So another school year begins and no doubt there will be unforeseen bumps and surprises along the way. Here are five things in education to look out for over the next year.
Ofsted will return to the headlines
Expect Ofsted to be more vocal this year in the build up to the new inspection framework pencilled in for 2019. Ofsted had a relatively quiet 2016/17, as new chief inspector Amanda Spielman got to grips with the role. But her speech to the Festival of Education in June gave schools a flavour of her thinking and the response was warm. Strongly worded criticism of tick-box culture and gaming of league tables, and a passionate call for a re-emphasis on a rich curriculum, were welcomed by many.
Ofsted is currently collecting evidence for a curriculum review, and Spielman has said that routine inspection may be re-balanced towards the curriculum, so there’ll be more meat to the bone of this conversation as the year develops. How Ofsted turns the vision into reality and navigates the impact of the Ebacc on schools’ curricula, will be watched with interest. Some of the reaction to the announcement this week that inspectors will ask how SLTs are reducing teacher workload suggests the inspectorate faces a challenge in winning over a still sceptical sector.
The national funding formula consultation response will finally arrive
It’s endured more battles, plots and resurrections than a season of Game of Thrones, but Justine Greening’s announcement in July of an extra £1.3bn for schools and a longer transition period before the ‘hard’ formula is implemented appeared to guarantee the national funding formula’s survival. We’re still awaiting the Department for Education’s (DfE) response to phase 2 of the consultation, which Greening said was due in September. Whether there will be any significant change beyond the announcements made in July is unclear, but since schools are still in the dark as to what happens after 2019-20, when the extra 1.3bn ceases, everyone will be looking for more clarity on the DfE’s plans for when that plaster is removed.
MAT CEO pay will continue to provoke debate
Multi-academy trusts (MATs) have had the light shone on executive pay pretty brightly in the last few months and it feels that the debate is set to burn even brighter. Figures such as academies architect Lord Adonis have become increasingly vocal on CEO pay. The pressure on MATs to halt pay rises and the DfE to step in may grow stronger throughout the year, especially if there doesn’t seem to be a change in approach. The new Academies Financial Handbook, now in force, requires MATs to follow an ‘evidence-based process’ when determining executive pay, so MATs will be watching the DfE closely to see if it provides any hints as to what this might be.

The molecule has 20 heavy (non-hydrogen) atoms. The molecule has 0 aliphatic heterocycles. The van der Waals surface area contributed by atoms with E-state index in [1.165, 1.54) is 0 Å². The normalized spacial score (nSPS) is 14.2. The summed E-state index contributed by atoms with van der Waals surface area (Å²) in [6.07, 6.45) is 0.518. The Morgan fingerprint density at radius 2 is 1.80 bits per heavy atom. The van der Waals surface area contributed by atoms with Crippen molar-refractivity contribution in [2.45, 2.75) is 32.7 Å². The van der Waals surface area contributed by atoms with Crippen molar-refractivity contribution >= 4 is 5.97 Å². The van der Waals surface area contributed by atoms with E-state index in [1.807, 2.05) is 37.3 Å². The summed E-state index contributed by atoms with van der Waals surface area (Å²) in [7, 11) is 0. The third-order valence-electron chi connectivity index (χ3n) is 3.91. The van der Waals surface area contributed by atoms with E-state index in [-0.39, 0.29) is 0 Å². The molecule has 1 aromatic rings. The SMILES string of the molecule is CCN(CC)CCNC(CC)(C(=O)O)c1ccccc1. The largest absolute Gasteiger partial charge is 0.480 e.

The public sector pay cap might be lifted
Rumours abound that Theresa May is set to announce that the 1% cap on public sector pay will be lifted in the autumn budget (remember it’s moved from spring). Should this happen, it’ll be an attempt to regain some authority and boost approval ratings after a, well, difficult year. It’s set to be the centrepiece of the budget, according to reports, which also suggest that there will be a two year period of implementation. Sectors struggling with retention will be prioritised, so this could include schools. Public sector recruitment often struggles when the economy is growing, so a pay rise coupled with a potentially flagging economy as Brexit rumbles on may boost those recruitment figures.
We’ll know more about the impact of GCSE reforms
If the clamour over the impact of the 9-1 grading system and tougher GCSEs during the summer seemed noisy, decibels might increase even further next year, as pupils sit exams for the new GCSEs in subjects such as history, geography, chemistry and most modern foreign languages. With only maths and English literature to judge the new system on this summer, it was hard to really know the impact of the government’s reforms to GCSEs.
Come next year we should have a fuller picture. Employers and parents should have more time to get used to the 9-1 grading structure, so emphasis will be placed on whether pupils are achieving comparably lower grades. Depending on your politics, this will either be welcomed as evidence of a rigorous and world class education system, or a sign that exams have become too hard.